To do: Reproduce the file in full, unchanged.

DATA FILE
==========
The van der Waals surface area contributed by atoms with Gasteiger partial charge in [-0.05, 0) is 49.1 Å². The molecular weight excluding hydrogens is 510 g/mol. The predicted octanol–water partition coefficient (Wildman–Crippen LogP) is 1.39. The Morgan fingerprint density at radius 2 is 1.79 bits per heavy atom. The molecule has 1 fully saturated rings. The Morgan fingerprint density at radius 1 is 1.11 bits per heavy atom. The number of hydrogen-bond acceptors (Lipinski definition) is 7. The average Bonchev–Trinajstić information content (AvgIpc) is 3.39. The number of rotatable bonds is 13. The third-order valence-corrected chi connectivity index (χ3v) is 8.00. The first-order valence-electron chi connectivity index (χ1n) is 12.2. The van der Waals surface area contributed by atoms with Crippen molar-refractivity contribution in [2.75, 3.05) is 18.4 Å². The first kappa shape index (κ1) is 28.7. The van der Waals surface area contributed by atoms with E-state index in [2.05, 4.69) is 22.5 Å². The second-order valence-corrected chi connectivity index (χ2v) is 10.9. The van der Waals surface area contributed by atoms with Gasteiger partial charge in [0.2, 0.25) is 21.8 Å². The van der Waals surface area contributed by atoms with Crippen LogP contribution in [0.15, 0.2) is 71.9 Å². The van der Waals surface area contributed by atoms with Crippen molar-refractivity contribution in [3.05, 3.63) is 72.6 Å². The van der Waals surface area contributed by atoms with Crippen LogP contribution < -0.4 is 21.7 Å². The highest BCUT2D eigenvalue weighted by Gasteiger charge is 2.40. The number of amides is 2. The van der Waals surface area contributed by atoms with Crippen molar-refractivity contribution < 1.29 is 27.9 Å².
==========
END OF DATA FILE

The van der Waals surface area contributed by atoms with Gasteiger partial charge in [-0.05, 0) is 49.1 Å². The molecular weight excluding hydrogens is 510 g/mol. The predicted octanol–water partition coefficient (Wildman–Crippen LogP) is 1.39. The Morgan fingerprint density at radius 2 is 1.79 bits per heavy atom. The molecule has 1 fully saturated rings. The Morgan fingerprint density at radius 1 is 1.11 bits per heavy atom. The number of hydrogen-bond acceptors (Lipinski definition) is 7. The average Bonchev–Trinajstić information content (AvgIpc) is 3.39. The number of rotatable bonds is 13. The third-order valence-corrected chi connectivity index (χ3v) is 8.00. The first-order valence-electron chi connectivity index (χ1n) is 12.2. The van der Waals surface area contributed by atoms with Crippen molar-refractivity contribution in [2.75, 3.05) is 18.4 Å². The first kappa shape index (κ1) is 28.7. The van der Waals surface area contributed by atoms with E-state index in [2.05, 4.69) is 22.5 Å². The second-order valence-corrected chi connectivity index (χ2v) is 10.9. The van der Waals surface area contributed by atoms with Gasteiger partial charge in [0.2, 0.25) is 21.8 Å². The van der Waals surface area contributed by atoms with Crippen LogP contribution in [0.15, 0.2) is 71.9 Å². The van der Waals surface area contributed by atoms with Crippen molar-refractivity contribution in [3.05, 3.63) is 72.6 Å². The van der Waals surface area contributed by atoms with Crippen LogP contribution < -0.4 is 21.7 Å². The highest BCUT2D eigenvalue weighted by Gasteiger charge is 2.40. The number of amides is 2. The van der Waals surface area contributed by atoms with Crippen molar-refractivity contribution < 1.29 is 27.9 Å².